As for Pelosi, it’s nice that you would support there being a primary candidate against her. Allow me to sharpen my question to account for your dodge. Do you think that Nancy Pelosi should be defeated by this hypothetical challenger? Would you actively support a challenger from her left? Yes or no.

To this, there was no further response.

I don't mind if you don't like my manners, I don't like them myself. They are pretty bad. I grieve over them on long winter evenings.
-- Philip Marlowe, the Big Sleep

So let’s strip away the snark and summarize:

(1) Hamsher supports primarying any congressperson who votes for an abortion-restricting healthcare bill.

(2) I question her commitment given her past waffling on whether a “robust” public option was a requirement for supporting any healthcare bill, at a time when the bill was already abortion-restricting.

(3) No response from Hamsher. Some are offended that I would question a progressive of her stature.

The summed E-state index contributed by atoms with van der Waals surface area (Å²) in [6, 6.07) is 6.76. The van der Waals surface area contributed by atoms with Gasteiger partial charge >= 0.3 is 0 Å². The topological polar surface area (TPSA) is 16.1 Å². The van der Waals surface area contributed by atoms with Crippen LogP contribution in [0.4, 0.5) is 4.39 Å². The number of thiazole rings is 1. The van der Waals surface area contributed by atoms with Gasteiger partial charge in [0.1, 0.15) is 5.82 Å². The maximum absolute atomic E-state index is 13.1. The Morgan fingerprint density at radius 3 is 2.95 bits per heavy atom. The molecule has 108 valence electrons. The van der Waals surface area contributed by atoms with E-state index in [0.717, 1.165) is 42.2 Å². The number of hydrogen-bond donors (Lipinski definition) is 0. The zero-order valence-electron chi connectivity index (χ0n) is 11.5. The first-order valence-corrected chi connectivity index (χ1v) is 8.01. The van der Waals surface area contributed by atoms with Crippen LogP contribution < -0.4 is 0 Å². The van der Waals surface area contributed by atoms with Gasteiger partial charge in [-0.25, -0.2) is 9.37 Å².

(4) After the healthcare bill passes with abortion-restricting language, I ask Hamsher whether she still advocated primarying any congressperson who voted for it.

(5) Hamsher complains about my advocating the Full Court Press on her site, points out that I am a self-proclaimed failure, “chiding others to do the work for you because you’ve failed doesn’t seem productive,” essentially tells me to quit bothering her and instead dwell on my own failures. She does not directly respond to my question, but she does counterpose her own organization for recruiting primary candidates, Accountability Now, and says recruiting primary candidates is difficult. This is a genuine response which I appreciate. Really.

(6) I point out that since the Full Court Press is geared towards 2012, calling it a failure is premature. I press Hamsher on what political basis Accountability Now recruits its candidates, and suggest that they end up supporting candidates similar to the ones who just sold us out.

(7) Hamsher gets slippery, says she supports primaries for every politician in every election, and has an organization dedicated to that. She again urges me to dwell on my failures.